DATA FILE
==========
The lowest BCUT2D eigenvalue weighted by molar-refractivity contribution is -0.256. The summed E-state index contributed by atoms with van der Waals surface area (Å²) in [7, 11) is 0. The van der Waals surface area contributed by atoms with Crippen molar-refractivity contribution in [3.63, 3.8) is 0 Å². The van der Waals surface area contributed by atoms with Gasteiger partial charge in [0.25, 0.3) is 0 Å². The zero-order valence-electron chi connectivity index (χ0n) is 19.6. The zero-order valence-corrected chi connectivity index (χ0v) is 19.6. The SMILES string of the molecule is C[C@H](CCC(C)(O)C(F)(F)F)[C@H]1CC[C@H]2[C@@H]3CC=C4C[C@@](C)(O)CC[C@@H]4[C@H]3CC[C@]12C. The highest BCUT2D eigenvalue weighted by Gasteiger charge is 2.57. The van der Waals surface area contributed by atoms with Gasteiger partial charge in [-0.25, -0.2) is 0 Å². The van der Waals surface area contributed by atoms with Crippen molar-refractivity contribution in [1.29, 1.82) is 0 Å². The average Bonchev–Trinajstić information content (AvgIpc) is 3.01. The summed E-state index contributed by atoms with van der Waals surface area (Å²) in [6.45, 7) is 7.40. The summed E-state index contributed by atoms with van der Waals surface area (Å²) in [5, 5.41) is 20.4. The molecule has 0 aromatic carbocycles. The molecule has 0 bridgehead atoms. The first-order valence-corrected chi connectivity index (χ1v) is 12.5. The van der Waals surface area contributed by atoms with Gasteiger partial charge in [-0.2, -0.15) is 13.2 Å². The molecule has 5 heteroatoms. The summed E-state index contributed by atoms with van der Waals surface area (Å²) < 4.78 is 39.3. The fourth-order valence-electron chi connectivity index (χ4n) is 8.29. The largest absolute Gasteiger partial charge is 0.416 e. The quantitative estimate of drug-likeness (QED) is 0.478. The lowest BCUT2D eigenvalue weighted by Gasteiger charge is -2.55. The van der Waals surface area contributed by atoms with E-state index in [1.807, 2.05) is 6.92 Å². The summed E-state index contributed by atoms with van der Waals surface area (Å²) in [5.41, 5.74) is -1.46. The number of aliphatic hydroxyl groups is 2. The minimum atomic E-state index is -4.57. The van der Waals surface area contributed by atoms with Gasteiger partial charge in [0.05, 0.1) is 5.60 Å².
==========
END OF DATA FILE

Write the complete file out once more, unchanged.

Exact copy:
The lowest BCUT2D eigenvalue weighted by molar-refractivity contribution is -0.256. The summed E-state index contributed by atoms with van der Waals surface area (Å²) in [7, 11) is 0. The van der Waals surface area contributed by atoms with Crippen molar-refractivity contribution in [3.63, 3.8) is 0 Å². The van der Waals surface area contributed by atoms with Gasteiger partial charge in [0.25, 0.3) is 0 Å². The zero-order valence-electron chi connectivity index (χ0n) is 19.6. The zero-order valence-corrected chi connectivity index (χ0v) is 19.6. The SMILES string of the molecule is C[C@H](CCC(C)(O)C(F)(F)F)[C@H]1CC[C@H]2[C@@H]3CC=C4C[C@@](C)(O)CC[C@@H]4[C@H]3CC[C@]12C. The highest BCUT2D eigenvalue weighted by Gasteiger charge is 2.57. The van der Waals surface area contributed by atoms with Gasteiger partial charge in [-0.25, -0.2) is 0 Å². The van der Waals surface area contributed by atoms with Crippen molar-refractivity contribution in [1.29, 1.82) is 0 Å². The average Bonchev–Trinajstić information content (AvgIpc) is 3.01. The summed E-state index contributed by atoms with van der Waals surface area (Å²) in [6.45, 7) is 7.40. The summed E-state index contributed by atoms with van der Waals surface area (Å²) in [5, 5.41) is 20.4. The molecule has 0 aromatic carbocycles. The molecule has 0 bridgehead atoms. The first-order valence-corrected chi connectivity index (χ1v) is 12.5. The van der Waals surface area contributed by atoms with Gasteiger partial charge in [-0.2, -0.15) is 13.2 Å². The molecule has 5 heteroatoms. The summed E-state index contributed by atoms with van der Waals surface area (Å²) < 4.78 is 39.3. The fourth-order valence-electron chi connectivity index (χ4n) is 8.29. The largest absolute Gasteiger partial charge is 0.416 e. The quantitative estimate of drug-likeness (QED) is 0.478. The lowest BCUT2D eigenvalue weighted by Gasteiger charge is -2.55. The van der Waals surface area contributed by atoms with E-state index in [1.807, 2.05) is 6.92 Å². The summed E-state index contributed by atoms with van der Waals surface area (Å²) in [5.41, 5.74) is -1.46. The number of aliphatic hydroxyl groups is 2. The minimum atomic E-state index is -4.57. The van der Waals surface area contributed by atoms with Gasteiger partial charge in [0.05, 0.1) is 5.60 Å².